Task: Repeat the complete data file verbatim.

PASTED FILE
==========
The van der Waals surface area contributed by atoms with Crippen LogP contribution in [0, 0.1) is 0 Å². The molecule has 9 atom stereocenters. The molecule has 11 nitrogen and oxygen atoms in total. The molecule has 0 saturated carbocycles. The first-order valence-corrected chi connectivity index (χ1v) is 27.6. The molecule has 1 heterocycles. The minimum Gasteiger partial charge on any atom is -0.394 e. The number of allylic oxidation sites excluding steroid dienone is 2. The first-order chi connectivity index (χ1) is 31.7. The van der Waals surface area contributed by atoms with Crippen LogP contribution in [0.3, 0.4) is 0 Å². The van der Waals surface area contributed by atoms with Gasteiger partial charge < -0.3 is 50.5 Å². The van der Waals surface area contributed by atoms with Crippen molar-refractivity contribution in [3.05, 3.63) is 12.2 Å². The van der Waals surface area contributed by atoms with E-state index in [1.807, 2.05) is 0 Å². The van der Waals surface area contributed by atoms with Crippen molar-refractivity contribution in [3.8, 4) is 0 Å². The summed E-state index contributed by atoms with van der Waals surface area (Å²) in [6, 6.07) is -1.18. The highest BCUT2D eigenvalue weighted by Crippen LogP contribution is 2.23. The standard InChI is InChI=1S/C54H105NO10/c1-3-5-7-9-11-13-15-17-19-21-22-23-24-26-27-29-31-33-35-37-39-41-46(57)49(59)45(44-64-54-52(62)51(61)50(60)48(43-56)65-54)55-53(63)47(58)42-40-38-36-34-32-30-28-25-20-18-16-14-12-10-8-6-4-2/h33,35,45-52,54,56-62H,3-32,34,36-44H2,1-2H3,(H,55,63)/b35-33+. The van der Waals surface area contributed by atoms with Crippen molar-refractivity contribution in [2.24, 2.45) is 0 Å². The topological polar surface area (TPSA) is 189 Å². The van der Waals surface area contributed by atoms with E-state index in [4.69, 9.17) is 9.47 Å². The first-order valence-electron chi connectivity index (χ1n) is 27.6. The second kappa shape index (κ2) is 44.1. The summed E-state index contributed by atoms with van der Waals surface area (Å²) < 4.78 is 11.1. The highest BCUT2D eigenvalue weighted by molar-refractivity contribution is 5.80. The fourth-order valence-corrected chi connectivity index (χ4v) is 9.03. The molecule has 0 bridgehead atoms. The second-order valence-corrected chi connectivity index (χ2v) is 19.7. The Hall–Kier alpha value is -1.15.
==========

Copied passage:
The van der Waals surface area contributed by atoms with Crippen LogP contribution in [0, 0.1) is 0 Å². The molecule has 9 atom stereocenters. The molecule has 11 nitrogen and oxygen atoms in total. The molecule has 0 saturated carbocycles. The first-order valence-corrected chi connectivity index (χ1v) is 27.6. The molecule has 1 heterocycles. The minimum Gasteiger partial charge on any atom is -0.394 e. The number of allylic oxidation sites excluding steroid dienone is 2. The first-order chi connectivity index (χ1) is 31.7. The van der Waals surface area contributed by atoms with Crippen LogP contribution in [0.3, 0.4) is 0 Å². The van der Waals surface area contributed by atoms with Gasteiger partial charge < -0.3 is 50.5 Å². The van der Waals surface area contributed by atoms with Crippen molar-refractivity contribution in [3.05, 3.63) is 12.2 Å². The van der Waals surface area contributed by atoms with E-state index in [1.807, 2.05) is 0 Å². The van der Waals surface area contributed by atoms with Crippen molar-refractivity contribution in [3.8, 4) is 0 Å². The summed E-state index contributed by atoms with van der Waals surface area (Å²) in [6, 6.07) is -1.18. The highest BCUT2D eigenvalue weighted by Crippen LogP contribution is 2.23. The standard InChI is InChI=1S/C54H105NO10/c1-3-5-7-9-11-13-15-17-19-21-22-23-24-26-27-29-31-33-35-37-39-41-46(57)49(59)45(44-64-54-52(62)51(61)50(60)48(43-56)65-54)55-53(63)47(58)42-40-38-36-34-32-30-28-25-20-18-16-14-12-10-8-6-4-2/h33,35,45-52,54,56-62H,3-32,34,36-44H2,1-2H3,(H,55,63)/b35-33+. The van der Waals surface area contributed by atoms with Crippen molar-refractivity contribution in [2.24, 2.45) is 0 Å². The topological polar surface area (TPSA) is 189 Å². The van der Waals surface area contributed by atoms with E-state index in [4.69, 9.17) is 9.47 Å². The first-order valence-electron chi connectivity index (χ1n) is 27.6. The second kappa shape index (κ2) is 44.1. The summed E-state index contributed by atoms with van der Waals surface area (Å²) < 4.78 is 11.1. The highest BCUT2D eigenvalue weighted by molar-refractivity contribution is 5.80. The fourth-order valence-corrected chi connectivity index (χ4v) is 9.03. The molecule has 0 bridgehead atoms. The second-order valence-corrected chi connectivity index (χ2v) is 19.7. The Hall–Kier alpha value is -1.15.